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  • Brittany Horowitz 8:55 pm on November 28, 2011 Permalink
    Tags: CFox, gossip, , , water cooler   

    Skip the Water Cooler 

    In movies and television, office environments always incorporate the water cooler scene. Employees are shown around the water cooler gossiping and chatting about coworkers or bosses. Let’s not make this into reality. Gossiping at work, especially about your coworkers or boss, is an extreme no no, in my book. I cringe at the thought of interns partaking in such behavior, so I thought I’d blog about it.

    Office gossip is something that happens in all different types of professional environments; however, ironically, it is the most unprofessional thing you can do. Luckily, my office has not fallen victim to office gossip. I am especially happy about that. However, there will be times when we will work in environments where people will gossip and bad mouth their coworkers or bosses. It’s important to stay clear of such behavior. It gives off the wrong impression, most importantly. It’ll show a bad trait in yourself to those you work with, and if your boss catches you, it will make you look unprofessional. You should be working, not chatting about irrelevant topics.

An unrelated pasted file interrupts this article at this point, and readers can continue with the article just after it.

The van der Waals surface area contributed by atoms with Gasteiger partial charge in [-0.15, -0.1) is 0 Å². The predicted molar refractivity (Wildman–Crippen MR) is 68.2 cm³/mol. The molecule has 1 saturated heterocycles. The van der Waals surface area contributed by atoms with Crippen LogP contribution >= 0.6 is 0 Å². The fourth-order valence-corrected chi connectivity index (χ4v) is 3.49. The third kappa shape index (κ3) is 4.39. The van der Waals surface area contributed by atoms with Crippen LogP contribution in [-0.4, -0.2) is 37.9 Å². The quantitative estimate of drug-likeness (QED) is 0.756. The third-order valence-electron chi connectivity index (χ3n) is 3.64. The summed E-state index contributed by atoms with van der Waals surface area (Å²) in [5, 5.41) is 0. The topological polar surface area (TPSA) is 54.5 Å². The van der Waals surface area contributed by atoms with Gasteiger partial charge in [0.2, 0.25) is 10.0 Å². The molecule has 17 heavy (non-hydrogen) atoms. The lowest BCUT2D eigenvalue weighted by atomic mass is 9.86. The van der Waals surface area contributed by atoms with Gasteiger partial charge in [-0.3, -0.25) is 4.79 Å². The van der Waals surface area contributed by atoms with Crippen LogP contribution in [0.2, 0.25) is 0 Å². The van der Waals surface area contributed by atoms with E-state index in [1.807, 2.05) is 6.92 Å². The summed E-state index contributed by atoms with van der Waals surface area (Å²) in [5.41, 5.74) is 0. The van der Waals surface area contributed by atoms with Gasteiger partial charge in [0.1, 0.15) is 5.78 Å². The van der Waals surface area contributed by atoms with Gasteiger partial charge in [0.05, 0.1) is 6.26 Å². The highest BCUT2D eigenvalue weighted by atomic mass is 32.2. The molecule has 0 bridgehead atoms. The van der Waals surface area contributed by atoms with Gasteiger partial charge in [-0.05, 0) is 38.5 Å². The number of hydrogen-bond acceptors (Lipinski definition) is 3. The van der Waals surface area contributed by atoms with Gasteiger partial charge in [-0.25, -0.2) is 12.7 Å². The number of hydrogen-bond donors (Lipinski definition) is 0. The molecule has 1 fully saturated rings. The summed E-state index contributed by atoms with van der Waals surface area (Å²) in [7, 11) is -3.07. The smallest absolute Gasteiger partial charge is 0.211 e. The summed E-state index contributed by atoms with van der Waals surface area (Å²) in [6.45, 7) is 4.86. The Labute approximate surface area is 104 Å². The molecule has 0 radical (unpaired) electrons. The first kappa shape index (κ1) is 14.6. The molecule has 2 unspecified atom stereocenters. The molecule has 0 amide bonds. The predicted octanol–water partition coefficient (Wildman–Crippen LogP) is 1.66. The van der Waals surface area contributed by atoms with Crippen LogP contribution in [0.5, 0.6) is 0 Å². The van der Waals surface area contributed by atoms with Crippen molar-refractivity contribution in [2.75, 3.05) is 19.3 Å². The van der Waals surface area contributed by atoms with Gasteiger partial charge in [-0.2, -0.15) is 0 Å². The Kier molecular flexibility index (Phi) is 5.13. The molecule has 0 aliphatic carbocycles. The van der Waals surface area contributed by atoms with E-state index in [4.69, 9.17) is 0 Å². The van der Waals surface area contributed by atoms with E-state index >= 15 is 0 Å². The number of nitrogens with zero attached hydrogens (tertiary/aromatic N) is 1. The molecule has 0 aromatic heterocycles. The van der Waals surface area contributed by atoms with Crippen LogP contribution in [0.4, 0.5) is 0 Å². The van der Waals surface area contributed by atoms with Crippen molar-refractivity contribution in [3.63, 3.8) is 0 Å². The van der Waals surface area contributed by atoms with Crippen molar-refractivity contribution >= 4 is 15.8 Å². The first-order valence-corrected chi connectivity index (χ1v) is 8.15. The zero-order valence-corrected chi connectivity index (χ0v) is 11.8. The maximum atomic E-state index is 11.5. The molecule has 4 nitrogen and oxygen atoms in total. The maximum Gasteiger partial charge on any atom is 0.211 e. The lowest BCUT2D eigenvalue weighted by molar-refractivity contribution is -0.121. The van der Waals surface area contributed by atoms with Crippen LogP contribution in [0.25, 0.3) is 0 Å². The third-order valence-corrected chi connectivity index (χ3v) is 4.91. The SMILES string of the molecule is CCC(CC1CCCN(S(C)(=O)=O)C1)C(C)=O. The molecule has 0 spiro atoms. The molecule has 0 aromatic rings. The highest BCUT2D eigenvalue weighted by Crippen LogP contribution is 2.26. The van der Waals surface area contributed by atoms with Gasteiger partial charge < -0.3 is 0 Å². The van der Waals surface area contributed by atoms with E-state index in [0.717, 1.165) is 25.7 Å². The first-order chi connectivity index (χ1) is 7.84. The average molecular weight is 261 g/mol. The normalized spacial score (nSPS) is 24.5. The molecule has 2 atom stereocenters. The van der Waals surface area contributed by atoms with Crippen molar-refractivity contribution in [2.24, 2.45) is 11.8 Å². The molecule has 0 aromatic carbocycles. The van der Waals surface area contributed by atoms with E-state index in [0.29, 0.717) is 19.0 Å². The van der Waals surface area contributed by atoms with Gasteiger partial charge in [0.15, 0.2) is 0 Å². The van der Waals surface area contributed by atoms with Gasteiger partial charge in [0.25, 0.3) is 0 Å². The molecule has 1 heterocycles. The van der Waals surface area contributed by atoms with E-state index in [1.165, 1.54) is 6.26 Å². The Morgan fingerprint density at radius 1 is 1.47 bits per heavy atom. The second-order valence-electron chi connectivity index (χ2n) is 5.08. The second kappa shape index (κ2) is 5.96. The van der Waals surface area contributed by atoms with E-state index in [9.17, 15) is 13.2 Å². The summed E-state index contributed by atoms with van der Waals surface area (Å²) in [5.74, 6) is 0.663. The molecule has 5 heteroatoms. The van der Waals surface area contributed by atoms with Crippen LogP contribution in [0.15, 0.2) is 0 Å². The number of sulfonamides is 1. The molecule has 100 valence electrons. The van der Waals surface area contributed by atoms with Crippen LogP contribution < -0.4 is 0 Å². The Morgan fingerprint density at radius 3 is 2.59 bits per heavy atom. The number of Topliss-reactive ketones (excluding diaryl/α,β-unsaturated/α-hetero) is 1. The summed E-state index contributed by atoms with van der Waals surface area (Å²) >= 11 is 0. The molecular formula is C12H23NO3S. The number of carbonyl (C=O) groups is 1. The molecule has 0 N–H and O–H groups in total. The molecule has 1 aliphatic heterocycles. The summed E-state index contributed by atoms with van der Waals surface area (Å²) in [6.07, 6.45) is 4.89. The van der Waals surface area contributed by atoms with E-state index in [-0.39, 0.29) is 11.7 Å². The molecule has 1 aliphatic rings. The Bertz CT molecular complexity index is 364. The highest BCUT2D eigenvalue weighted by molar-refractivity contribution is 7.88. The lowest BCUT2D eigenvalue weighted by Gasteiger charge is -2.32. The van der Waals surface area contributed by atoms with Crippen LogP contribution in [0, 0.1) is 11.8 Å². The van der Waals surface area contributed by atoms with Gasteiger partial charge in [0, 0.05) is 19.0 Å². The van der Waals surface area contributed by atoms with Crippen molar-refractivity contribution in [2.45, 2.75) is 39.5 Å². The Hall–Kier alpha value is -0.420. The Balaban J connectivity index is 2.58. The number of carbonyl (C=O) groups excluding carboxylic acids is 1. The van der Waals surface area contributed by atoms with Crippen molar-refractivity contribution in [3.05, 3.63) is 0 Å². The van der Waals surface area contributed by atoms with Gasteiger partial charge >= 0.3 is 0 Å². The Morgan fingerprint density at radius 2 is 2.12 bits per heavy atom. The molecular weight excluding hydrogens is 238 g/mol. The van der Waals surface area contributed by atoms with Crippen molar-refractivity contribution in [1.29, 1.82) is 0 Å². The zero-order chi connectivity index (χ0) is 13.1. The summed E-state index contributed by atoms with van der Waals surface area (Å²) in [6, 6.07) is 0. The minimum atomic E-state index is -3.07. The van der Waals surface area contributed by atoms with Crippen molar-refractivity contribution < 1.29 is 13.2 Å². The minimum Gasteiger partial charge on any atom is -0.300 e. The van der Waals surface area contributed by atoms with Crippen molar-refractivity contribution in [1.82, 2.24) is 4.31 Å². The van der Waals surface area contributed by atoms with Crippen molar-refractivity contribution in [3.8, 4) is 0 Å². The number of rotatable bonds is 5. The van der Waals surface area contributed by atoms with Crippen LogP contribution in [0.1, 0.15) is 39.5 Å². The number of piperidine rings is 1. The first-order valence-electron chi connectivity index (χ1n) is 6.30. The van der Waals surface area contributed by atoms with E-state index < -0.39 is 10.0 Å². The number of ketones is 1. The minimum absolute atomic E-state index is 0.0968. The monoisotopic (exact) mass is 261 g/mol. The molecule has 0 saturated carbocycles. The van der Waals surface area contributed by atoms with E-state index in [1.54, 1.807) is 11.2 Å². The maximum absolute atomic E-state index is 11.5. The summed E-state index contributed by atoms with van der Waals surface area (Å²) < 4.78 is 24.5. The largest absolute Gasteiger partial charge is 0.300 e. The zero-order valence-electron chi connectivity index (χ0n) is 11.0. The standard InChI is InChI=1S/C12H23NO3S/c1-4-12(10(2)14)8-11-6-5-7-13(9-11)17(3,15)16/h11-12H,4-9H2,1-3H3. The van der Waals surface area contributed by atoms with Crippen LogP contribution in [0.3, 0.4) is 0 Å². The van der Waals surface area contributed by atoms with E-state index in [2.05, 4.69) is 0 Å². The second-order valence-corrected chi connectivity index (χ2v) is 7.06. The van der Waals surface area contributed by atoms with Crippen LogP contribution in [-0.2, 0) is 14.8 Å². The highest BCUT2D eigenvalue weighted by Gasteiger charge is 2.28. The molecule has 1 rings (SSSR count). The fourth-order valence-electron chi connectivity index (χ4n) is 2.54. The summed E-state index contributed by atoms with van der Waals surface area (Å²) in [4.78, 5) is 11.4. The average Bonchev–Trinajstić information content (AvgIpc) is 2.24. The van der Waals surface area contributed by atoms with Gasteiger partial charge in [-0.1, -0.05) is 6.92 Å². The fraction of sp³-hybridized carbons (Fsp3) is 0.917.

It’s important to voice your opinions and concerns, however. So, don’t keep silent if you’re unhappy. My office conducts one-on-ones where everyone meets once a week with their supervisor. I get to chat with my supervisor about the work I am doing and about any concerns or questions I have about my tasks or assignments. By allotting this time to employees’ happiness, it shows how concerned my bosses are with the organization and happiness of their office environment. I find it very useful. So, skip the water cooler, and use your time for more important tasks, such as actually doing your work.

  • Brittany Horowitz 2:56 pm on November 28, 2011 Permalink
    Tags: CFox, community service, , ,   

    Vacation: A Thing of the Past 

    As winter break gets closer, I am beginning to realize something every student dreads: the end of vacations. No more summer vacation? No more winter break? Not even spring break?! Each realization hits me harder than the last. NO MORE VACATION?! You mean I have to be an adult who works all the time? This winter break will be my last winter break – ever (ew!). Every senior reading this is probably asking, “Why is she talking about this?!” Well, there is a reason – while interning, I have realized that there is still hope for some time off even after our college years are over.